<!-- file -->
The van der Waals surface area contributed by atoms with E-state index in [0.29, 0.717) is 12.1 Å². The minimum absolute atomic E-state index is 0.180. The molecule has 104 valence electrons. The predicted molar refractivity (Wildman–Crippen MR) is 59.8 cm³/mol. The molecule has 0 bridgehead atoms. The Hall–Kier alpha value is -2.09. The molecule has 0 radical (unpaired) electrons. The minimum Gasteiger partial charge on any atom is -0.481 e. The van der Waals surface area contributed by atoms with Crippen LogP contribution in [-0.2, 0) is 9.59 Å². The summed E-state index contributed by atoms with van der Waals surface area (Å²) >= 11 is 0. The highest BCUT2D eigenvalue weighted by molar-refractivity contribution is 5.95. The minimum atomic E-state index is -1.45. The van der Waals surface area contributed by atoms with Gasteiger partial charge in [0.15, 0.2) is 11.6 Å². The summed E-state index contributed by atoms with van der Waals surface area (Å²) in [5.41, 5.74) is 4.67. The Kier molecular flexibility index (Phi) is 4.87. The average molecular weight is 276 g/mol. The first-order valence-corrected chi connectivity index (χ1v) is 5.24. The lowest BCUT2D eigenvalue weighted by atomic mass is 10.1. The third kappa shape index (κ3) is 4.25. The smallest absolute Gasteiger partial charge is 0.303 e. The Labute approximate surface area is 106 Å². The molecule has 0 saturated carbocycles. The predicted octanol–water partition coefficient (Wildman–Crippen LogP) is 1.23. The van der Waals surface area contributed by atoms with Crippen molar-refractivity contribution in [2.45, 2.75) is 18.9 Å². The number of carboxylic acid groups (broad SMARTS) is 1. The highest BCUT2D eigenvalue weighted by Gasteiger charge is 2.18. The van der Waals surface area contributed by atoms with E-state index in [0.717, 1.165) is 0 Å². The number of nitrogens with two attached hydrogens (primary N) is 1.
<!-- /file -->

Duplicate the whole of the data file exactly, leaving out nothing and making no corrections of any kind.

The van der Waals surface area contributed by atoms with E-state index in [0.29, 0.717) is 12.1 Å². The minimum absolute atomic E-state index is 0.180. The molecule has 104 valence electrons. The predicted molar refractivity (Wildman–Crippen MR) is 59.8 cm³/mol. The molecule has 0 bridgehead atoms. The Hall–Kier alpha value is -2.09. The molecule has 0 radical (unpaired) electrons. The minimum Gasteiger partial charge on any atom is -0.481 e. The van der Waals surface area contributed by atoms with Crippen LogP contribution in [-0.2, 0) is 9.59 Å². The summed E-state index contributed by atoms with van der Waals surface area (Å²) >= 11 is 0. The highest BCUT2D eigenvalue weighted by molar-refractivity contribution is 5.95. The minimum atomic E-state index is -1.45. The van der Waals surface area contributed by atoms with Gasteiger partial charge in [0.15, 0.2) is 11.6 Å². The summed E-state index contributed by atoms with van der Waals surface area (Å²) in [5.41, 5.74) is 4.67. The Kier molecular flexibility index (Phi) is 4.87. The average molecular weight is 276 g/mol. The first-order valence-corrected chi connectivity index (χ1v) is 5.24. The lowest BCUT2D eigenvalue weighted by atomic mass is 10.1. The third kappa shape index (κ3) is 4.25. The smallest absolute Gasteiger partial charge is 0.303 e. The Labute approximate surface area is 106 Å². The molecule has 0 saturated carbocycles. The predicted octanol–water partition coefficient (Wildman–Crippen LogP) is 1.23. The van der Waals surface area contributed by atoms with Crippen molar-refractivity contribution in [2.45, 2.75) is 18.9 Å². The number of carboxylic acid groups (broad SMARTS) is 1. The highest BCUT2D eigenvalue weighted by Gasteiger charge is 2.18. The van der Waals surface area contributed by atoms with E-state index in [0.717, 1.165) is 0 Å². The number of nitrogens with two attached hydrogens (primary N) is 1.